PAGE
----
Wivenhoe in 1914 was very different to the Wivenhoe of today. Whilst The Quay, from the Captain’s cottages with their pretty bow-fronted windows to the Rose and Crown, and further along the Folly, would have been fairly similar to today, although perhaps not quite as smart, the population of Wivenhoe would have had little more than 2,500 people housed in probably not much more than 500 houses, instead of the 3,500 houses that we have today.
Most of the people would have lived below the Co-op with only around 50 houses at The Cross, up Colchester Road and Elmstead Road since Heath Road, the houses down Rosabelle Avenue and the estates at Lower Lodge Farm, Vine Farm and Broadfields were not built until more than 50 years later. Indeed the road we call The Avenue was then only a track between The Cross and old Wivenhoe known as Rope Walk. It was only a few years earlier in 1901 that the land once known as Spion Kop, which had been used by the Army to train soldiers for the Boer War, had been laid out as roads called Manor Road, Ernest Road and Stanley Road. By 1914, only a few houses had been built on these new roads.
It was against this background of a village community where many of the men of Wivenhoe were employed in boat-building activities at the three principal yards, the two downstream ones of Cox and Kings, and Husks, and then Rennie Forrest, which was the upstream yard. Other main employment was that of fishing, and for some in the summer months crewing on the yachts of the wealthy owners who lived in London. There were quite a few shops and a few other trades, and the 21 pubs of course, the railway which had reached Wivenhoe in 1863 which led to the building of the two big hotels, The Park and the Grosvenor, but the big employers were the shipyards.
Small boats and barges were built here, some in wood but increasingly in iron and steel. The sound of the rivet gun rang around the village as men strove to build bigger vessels of all sorts. They would all have known each other, or at least knew of each other as well as other men in Wivenhoe and their families. Wivenhoe was a relatively small community.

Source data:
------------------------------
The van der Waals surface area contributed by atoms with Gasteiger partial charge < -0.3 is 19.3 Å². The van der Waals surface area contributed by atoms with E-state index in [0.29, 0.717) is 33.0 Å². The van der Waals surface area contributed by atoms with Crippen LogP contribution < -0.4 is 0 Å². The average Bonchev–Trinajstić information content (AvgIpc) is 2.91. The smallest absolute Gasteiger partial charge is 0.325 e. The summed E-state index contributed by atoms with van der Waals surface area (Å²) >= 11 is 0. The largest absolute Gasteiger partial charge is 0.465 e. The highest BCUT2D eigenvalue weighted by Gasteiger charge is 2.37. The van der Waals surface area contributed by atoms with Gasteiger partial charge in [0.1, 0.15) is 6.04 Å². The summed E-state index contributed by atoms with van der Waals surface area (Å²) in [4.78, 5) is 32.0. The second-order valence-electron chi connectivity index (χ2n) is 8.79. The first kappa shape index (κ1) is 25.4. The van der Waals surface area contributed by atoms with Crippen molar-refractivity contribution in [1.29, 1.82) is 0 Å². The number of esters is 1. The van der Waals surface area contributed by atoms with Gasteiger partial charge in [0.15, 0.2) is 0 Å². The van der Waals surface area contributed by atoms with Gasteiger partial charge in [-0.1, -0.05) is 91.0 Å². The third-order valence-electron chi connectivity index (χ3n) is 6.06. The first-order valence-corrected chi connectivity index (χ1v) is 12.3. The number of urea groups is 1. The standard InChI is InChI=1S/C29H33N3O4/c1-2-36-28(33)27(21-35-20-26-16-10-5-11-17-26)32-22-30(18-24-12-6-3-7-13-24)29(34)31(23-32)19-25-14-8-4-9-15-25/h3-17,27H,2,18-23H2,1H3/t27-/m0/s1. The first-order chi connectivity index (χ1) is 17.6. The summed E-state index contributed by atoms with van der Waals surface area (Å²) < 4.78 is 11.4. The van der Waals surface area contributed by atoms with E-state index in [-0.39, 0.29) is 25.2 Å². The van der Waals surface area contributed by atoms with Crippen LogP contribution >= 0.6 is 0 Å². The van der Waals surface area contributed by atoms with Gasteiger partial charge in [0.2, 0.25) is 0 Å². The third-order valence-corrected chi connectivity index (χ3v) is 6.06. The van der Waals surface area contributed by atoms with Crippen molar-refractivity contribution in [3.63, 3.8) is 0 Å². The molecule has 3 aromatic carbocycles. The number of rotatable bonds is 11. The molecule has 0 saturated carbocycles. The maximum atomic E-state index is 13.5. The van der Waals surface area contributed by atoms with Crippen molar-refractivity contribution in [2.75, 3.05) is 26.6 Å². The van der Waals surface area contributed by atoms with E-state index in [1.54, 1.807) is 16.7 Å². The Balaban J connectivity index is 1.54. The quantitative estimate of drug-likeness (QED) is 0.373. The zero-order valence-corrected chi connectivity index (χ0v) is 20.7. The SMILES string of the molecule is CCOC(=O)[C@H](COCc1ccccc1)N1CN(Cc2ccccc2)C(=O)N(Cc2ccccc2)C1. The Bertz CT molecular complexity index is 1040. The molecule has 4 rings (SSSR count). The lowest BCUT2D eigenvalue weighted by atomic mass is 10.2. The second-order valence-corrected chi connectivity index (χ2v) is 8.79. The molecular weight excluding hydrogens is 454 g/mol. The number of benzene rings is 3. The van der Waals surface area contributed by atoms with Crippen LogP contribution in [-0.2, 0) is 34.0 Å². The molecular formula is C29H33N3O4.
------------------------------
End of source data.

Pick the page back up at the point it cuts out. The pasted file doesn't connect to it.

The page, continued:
Thus when war broke out in August 1914, Wivenhoe was a small, friendly but lively place. The Nottage Maritime Institute had been founded for the improvement of nautical skills in 1896 followed by the creation of the Wivenhoe Urban District Council in 1898. Whilst people had become used to the train, the motor car had not long been invented and beyond the reach of most ordinary folk. The telephone had become available in larger houses but not amongst smaller, poorer houses that were common-place in Wivenhoe. News took a bit longer to get around the place – no Facebook or Twitter in those days!
On 4th August, 1914, when Germany invaded Belgium, with which Britain had a treaty, Britain felt forced to retaliate and declared war on Germany. Early thoughts that war would all be over by Christmas looked increasingly too optimistic as casualties mounted and a harsh wind of reality settled in. Neither side ever looked like winning during the ensuing four years. More and more troops were required for war deployment, not just in France but all over the world.
Fighting took place in more than 30 countries, across the European continent, including Russia and Turkey plus those countries in other parts of the world which had been annexed by expansionist Germany in previous wars.
By January 1916, when conscription was introduced, 2.6 million men had volunteered for service, and a further 2.3 million were conscripted before the end of the war. At least 300 Wivenhoe men went to fight of whom 46 did not return and their names are inscribed on the memorial in St Mary’s Churchyard.
Peter Hill, Chairman, Wivenhoe History Group